Matt Harnish and Googolplexia Bring a Well-Traveled Approach to New EP 

Matt Harnish, left, and Googolplexia, a.k.a. Rob Severson - PHOTOS PROVIDED BY ARTIST
  • Photos provided by artist
  • Matt Harnish, left, and Googolplexia, a.k.a. Rob Severson

Anyone who has ever put together a road trip playlist knows the simple joys of site-specific songs to trace your route. Is it possible to drive through wide swaths of Illinois without a Sufjan Stevens song or two running through your brain? Or to head south to Louisiana without Lucinda Williams' Car Wheels on a Gravel Road to keep you company?

Matt Harnish and Rob Severson have no shortage of songs about cities, states and towns in their respective libraries, but for their upcoming joint tour, the two musicians did one better: They joined forces for a ten-song EP of covers documenting some of the stops on their 24-date jaunt along the West Coast. It's a travelogue in song, with their home-recorded versions of the Mountain Goats' "California" and Perry Como's "Seattle" lighting the way.

Matt Harnish is best known as the co-leader of the long-running Bunnygrunt; Severson performs as the one-man band Googolplexia. This won't be the first time these two have toured together — a twelve-date run last year introduced East Coast listeners to these St. Louis oddballs. Severson had done brief stints as a roadie and driver on previous Bunnygrunt tours, but the 2016 outing allowed Harnish to see Severson's Googolplexia act in a new light.

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"Seeing him play for a room full of strangers for the first time was really eye-opening, because I knew him as Rob, the goofy guy who is great and fun," recalls Harnish. "But seeing him work a crowd of people he doesn't know is really impressive."

Severson's act — a mix of accordion, ukulele and banjo alongside a Janet Jackson/Garth Brooks-style headset microphone — is a performance in every sense of the word. While local audiences have seen Googolplexia in a variety of venues across town for years, Harnish recalls watching those out-of-town shows with slight trepidation. In the end, Severson's stagecraft and persona won the crowd over.

"There's this arc of him confusing people, into him kind of amusing people, into him getting people totally on his side," Harnish says. "Then it's a done deal — he has them for the rest of the show."

While the pair have shared the stage, March (to Certain Doom) marks the first time they've recorded together. The EP, brief as it is, combines each musician's powers — Harnish's hook-heavy pop smarts and Severson's fearless, full-bodied approach. A number of these songs have been truncated down to their core; the blues standard "Rock Island Line" is over in under fifteen seconds. Others stretch out into the ether: A swirling, circular arrangement of John Denver's "Rocky Mountain High" never moves off the song's chorus, but it some achieves a minor state of hypnosis thanks for Harnish's flanger-effected guitar and Severson's multi-tracked, octave-spanning vocals, which become more and more unhinged with each pass. Severson brings a similarly demented presence to the pair's take on the Walker, Texas Ranger theme song.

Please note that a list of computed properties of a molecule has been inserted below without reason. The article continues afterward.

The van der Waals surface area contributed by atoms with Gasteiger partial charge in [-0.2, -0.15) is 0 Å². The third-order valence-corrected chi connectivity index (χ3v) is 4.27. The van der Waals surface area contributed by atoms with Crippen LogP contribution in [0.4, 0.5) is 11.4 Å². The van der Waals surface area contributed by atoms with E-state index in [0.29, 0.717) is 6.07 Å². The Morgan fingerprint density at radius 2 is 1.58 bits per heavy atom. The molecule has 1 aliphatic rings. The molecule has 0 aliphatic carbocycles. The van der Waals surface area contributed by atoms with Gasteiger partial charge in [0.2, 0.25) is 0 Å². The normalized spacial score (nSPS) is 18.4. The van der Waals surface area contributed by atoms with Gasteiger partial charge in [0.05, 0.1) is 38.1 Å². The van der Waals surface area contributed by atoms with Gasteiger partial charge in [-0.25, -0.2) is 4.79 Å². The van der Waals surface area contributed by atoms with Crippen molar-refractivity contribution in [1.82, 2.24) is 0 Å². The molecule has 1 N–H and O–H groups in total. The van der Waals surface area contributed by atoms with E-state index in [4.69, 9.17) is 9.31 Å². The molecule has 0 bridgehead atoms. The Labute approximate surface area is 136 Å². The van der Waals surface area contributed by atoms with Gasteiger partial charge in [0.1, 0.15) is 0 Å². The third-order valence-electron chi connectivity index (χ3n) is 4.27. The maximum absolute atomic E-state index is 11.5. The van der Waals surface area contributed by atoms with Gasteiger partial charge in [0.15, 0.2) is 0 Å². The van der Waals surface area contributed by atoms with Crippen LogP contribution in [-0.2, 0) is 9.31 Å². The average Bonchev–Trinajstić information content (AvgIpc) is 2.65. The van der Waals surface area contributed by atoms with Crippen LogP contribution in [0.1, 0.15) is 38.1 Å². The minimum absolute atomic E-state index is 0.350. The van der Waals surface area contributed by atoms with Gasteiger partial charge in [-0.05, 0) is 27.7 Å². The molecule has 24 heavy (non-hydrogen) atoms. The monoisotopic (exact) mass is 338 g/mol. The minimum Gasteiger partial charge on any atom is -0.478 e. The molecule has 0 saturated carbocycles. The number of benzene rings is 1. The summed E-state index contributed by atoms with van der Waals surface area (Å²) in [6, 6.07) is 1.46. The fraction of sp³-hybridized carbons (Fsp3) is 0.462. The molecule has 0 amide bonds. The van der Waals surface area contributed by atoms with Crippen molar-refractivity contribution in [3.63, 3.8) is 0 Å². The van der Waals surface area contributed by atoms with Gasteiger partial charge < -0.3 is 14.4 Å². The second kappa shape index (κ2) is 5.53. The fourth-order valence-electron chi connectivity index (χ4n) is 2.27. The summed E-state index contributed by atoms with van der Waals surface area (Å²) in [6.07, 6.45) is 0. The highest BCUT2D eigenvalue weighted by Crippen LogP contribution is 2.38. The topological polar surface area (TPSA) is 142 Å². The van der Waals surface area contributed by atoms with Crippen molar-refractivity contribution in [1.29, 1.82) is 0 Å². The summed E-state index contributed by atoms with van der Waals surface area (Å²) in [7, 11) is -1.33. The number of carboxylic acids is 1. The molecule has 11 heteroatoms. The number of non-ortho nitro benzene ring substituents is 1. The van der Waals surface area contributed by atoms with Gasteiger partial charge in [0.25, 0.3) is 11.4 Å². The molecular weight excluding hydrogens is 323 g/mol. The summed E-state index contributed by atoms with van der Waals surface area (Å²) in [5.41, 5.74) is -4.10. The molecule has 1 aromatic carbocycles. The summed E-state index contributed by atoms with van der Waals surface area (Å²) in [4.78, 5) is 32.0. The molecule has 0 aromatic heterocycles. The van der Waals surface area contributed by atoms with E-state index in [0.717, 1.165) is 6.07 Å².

A longtime fixture at Vintage Vinyl, Harnish takes a crate-digger's approach to the songs he brought to the project. He channeled some of the Osmonds' glee-club innocence in his cover of that family band's song "Utah," though the final version contained a little more pomp and stomp.

"'Utah' came out totally different than I thought it was going to, because it's a super psychedelic-bubblegum kind of thing," says Harnish. "When I recorded it and when I sang it, it sounded more T. Rex than Gary Glitter. I don't know why that happened, but it did."

The gem of the set, at least for longtime St. Louis music fans, is the opening track, a brief cover of the Lydia's Trumpet song "Iowa." Ray Kirsch led that band through various psych, pop and folk phases in the mid-'90s, and though Kirsch left St. Louis, his band members have gone on to play in bands such as Karate Bikini, Swing Set and Prune.

"That was the first song that occurred to me," Harnish says. "That's one I probably will do on the tour 'cause that's one I can pull off with me and the guitar. That song was kind of the impetus for even doing the 'songs about where we're going' tour CD."

While the upcoming tour will showcase Harnish and Severson playing in a variety of venues — rock clubs, DIY spaces, an art gallery — the trip also serves as a reunion for Harnish's main squeeze, Bunnygrunt. Co-founder Karen Ried left St. Louis in 2013, first landing in Cincinnati and now residing in Portland, Oregon, so the band has been on two-year hiatus. That spell will be broken for four dates in the Pacific Northwest; even drummer Eric Von Damage is flying in.

Those shows will be a return to normalcy for Harnish, though he seems to relish the infinite variety of tour life, no matter who is in the van alongside him.

"I don't know how to not do it," Harnish says of touring. "I'm taking months and months off in between shows, but once I do it, it all makes sense again. With the last tour we did, last May, it was great — it was all the living I want to do. It's the sleeping on floors and eating at weird places, meeting strange people and staying up too late."

Stream the new album below:


Matt from Bunnygrunt & Googolplexia Record release
8 p.m. Thursday, March 9. The Schlafly Tap Room, 2100 Locust Street. Free. 314-241-2337.


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